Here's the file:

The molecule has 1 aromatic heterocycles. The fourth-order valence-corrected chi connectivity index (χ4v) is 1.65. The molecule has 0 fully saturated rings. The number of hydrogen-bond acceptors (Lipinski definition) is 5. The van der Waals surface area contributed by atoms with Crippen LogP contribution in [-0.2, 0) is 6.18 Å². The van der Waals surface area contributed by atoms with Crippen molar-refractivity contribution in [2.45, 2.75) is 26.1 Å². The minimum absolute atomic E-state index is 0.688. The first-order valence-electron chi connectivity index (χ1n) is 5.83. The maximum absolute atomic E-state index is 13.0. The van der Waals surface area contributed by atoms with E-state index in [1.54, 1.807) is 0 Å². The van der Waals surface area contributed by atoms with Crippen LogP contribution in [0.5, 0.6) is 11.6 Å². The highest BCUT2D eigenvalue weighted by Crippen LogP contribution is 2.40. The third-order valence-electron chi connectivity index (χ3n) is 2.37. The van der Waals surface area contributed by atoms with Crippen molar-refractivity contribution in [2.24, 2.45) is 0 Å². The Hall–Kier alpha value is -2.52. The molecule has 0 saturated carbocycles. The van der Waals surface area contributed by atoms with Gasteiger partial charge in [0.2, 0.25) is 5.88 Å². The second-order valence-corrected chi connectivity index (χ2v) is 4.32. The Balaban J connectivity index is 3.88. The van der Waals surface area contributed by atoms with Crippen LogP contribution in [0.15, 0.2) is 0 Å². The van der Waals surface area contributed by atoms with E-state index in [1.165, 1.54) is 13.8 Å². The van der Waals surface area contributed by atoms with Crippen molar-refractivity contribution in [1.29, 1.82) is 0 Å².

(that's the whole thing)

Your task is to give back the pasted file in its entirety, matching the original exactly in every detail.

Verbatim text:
The molecule has 1 aromatic heterocycles. The fourth-order valence-corrected chi connectivity index (χ4v) is 1.65. The molecule has 0 fully saturated rings. The number of hydrogen-bond acceptors (Lipinski definition) is 5. The van der Waals surface area contributed by atoms with Crippen LogP contribution in [-0.2, 0) is 6.18 Å². The van der Waals surface area contributed by atoms with Crippen molar-refractivity contribution in [2.45, 2.75) is 26.1 Å². The minimum absolute atomic E-state index is 0.688. The first-order valence-electron chi connectivity index (χ1n) is 5.83. The maximum absolute atomic E-state index is 13.0. The van der Waals surface area contributed by atoms with E-state index in [1.54, 1.807) is 0 Å². The van der Waals surface area contributed by atoms with Crippen LogP contribution in [0.5, 0.6) is 11.6 Å². The highest BCUT2D eigenvalue weighted by Crippen LogP contribution is 2.40. The third-order valence-electron chi connectivity index (χ3n) is 2.37. The van der Waals surface area contributed by atoms with Crippen molar-refractivity contribution in [2.24, 2.45) is 0 Å². The Hall–Kier alpha value is -2.52. The molecule has 0 saturated carbocycles. The van der Waals surface area contributed by atoms with Gasteiger partial charge in [0.2, 0.25) is 5.88 Å². The second-order valence-corrected chi connectivity index (χ2v) is 4.32. The Balaban J connectivity index is 3.88. The van der Waals surface area contributed by atoms with Crippen LogP contribution in [0.15, 0.2) is 0 Å². The van der Waals surface area contributed by atoms with E-state index in [1.165, 1.54) is 13.8 Å². The van der Waals surface area contributed by atoms with Crippen molar-refractivity contribution in [1.29, 1.82) is 0 Å².